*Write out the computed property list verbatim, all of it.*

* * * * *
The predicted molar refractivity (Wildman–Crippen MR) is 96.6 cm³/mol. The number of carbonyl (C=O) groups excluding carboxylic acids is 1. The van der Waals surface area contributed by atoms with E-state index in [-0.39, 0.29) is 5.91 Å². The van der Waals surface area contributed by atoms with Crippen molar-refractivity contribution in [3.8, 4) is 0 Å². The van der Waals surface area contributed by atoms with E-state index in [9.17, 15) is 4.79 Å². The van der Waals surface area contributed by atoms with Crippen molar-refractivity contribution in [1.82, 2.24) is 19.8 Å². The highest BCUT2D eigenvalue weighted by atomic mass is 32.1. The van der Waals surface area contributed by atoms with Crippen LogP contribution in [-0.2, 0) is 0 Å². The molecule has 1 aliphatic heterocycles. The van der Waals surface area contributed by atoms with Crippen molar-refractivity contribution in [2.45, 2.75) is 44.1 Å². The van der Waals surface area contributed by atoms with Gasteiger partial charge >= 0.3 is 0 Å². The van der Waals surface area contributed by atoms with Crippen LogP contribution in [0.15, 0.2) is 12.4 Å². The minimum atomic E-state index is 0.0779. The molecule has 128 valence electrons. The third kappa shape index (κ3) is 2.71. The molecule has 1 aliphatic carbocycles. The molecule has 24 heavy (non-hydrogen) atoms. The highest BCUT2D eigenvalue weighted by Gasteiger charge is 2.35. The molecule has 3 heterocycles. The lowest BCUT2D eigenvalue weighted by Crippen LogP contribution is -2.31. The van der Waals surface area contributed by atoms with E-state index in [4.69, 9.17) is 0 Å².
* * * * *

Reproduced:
The predicted molar refractivity (Wildman–Crippen MR) is 96.6 cm³/mol. The number of carbonyl (C=O) groups excluding carboxylic acids is 1. The van der Waals surface area contributed by atoms with E-state index in [-0.39, 0.29) is 5.91 Å². The van der Waals surface area contributed by atoms with Crippen molar-refractivity contribution in [3.8, 4) is 0 Å². The van der Waals surface area contributed by atoms with E-state index in [9.17, 15) is 4.79 Å². The van der Waals surface area contributed by atoms with Crippen molar-refractivity contribution in [1.82, 2.24) is 19.8 Å². The highest BCUT2D eigenvalue weighted by atomic mass is 32.1. The van der Waals surface area contributed by atoms with Crippen LogP contribution in [-0.2, 0) is 0 Å². The molecule has 1 aliphatic heterocycles. The van der Waals surface area contributed by atoms with Crippen molar-refractivity contribution in [2.45, 2.75) is 44.1 Å². The van der Waals surface area contributed by atoms with Gasteiger partial charge >= 0.3 is 0 Å². The van der Waals surface area contributed by atoms with Crippen LogP contribution in [0.15, 0.2) is 12.4 Å². The minimum atomic E-state index is 0.0779. The molecule has 128 valence electrons. The third kappa shape index (κ3) is 2.71. The molecule has 1 aliphatic carbocycles. The molecule has 24 heavy (non-hydrogen) atoms. The highest BCUT2D eigenvalue weighted by Gasteiger charge is 2.35. The molecule has 3 heterocycles. The lowest BCUT2D eigenvalue weighted by Crippen LogP contribution is -2.31. The van der Waals surface area contributed by atoms with E-state index in [4.69, 9.17) is 0 Å².